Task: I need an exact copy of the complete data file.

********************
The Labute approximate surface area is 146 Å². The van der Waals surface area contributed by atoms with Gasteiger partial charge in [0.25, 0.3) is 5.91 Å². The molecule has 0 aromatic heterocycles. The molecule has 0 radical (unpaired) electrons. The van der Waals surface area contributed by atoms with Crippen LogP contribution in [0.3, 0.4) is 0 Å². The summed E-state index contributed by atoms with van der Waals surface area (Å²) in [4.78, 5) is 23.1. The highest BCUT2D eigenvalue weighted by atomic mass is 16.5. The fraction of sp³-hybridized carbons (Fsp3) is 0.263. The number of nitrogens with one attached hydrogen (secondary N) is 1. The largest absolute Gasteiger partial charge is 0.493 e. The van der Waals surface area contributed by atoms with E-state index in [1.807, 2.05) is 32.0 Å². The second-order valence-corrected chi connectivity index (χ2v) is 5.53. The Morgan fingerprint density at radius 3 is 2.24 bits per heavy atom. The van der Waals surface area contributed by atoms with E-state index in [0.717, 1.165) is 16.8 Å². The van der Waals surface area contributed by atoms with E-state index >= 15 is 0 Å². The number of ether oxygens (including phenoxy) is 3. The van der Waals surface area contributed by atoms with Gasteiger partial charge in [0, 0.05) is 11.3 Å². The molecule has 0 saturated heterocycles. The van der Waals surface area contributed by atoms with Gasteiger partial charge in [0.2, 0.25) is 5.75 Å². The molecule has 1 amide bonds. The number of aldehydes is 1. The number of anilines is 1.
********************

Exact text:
The Labute approximate surface area is 146 Å². The van der Waals surface area contributed by atoms with Gasteiger partial charge in [0.25, 0.3) is 5.91 Å². The molecule has 0 aromatic heterocycles. The molecule has 0 radical (unpaired) electrons. The van der Waals surface area contributed by atoms with Crippen LogP contribution in [0.3, 0.4) is 0 Å². The summed E-state index contributed by atoms with van der Waals surface area (Å²) in [4.78, 5) is 23.1. The highest BCUT2D eigenvalue weighted by atomic mass is 16.5. The fraction of sp³-hybridized carbons (Fsp3) is 0.263. The number of nitrogens with one attached hydrogen (secondary N) is 1. The largest absolute Gasteiger partial charge is 0.493 e. The van der Waals surface area contributed by atoms with E-state index in [1.807, 2.05) is 32.0 Å². The second-order valence-corrected chi connectivity index (χ2v) is 5.53. The Morgan fingerprint density at radius 3 is 2.24 bits per heavy atom. The van der Waals surface area contributed by atoms with E-state index in [0.717, 1.165) is 16.8 Å². The van der Waals surface area contributed by atoms with E-state index >= 15 is 0 Å². The number of ether oxygens (including phenoxy) is 3. The van der Waals surface area contributed by atoms with Gasteiger partial charge in [0, 0.05) is 11.3 Å². The molecule has 0 saturated heterocycles. The van der Waals surface area contributed by atoms with Gasteiger partial charge in [0.2, 0.25) is 5.75 Å². The molecule has 1 amide bonds. The number of aldehydes is 1. The number of anilines is 1.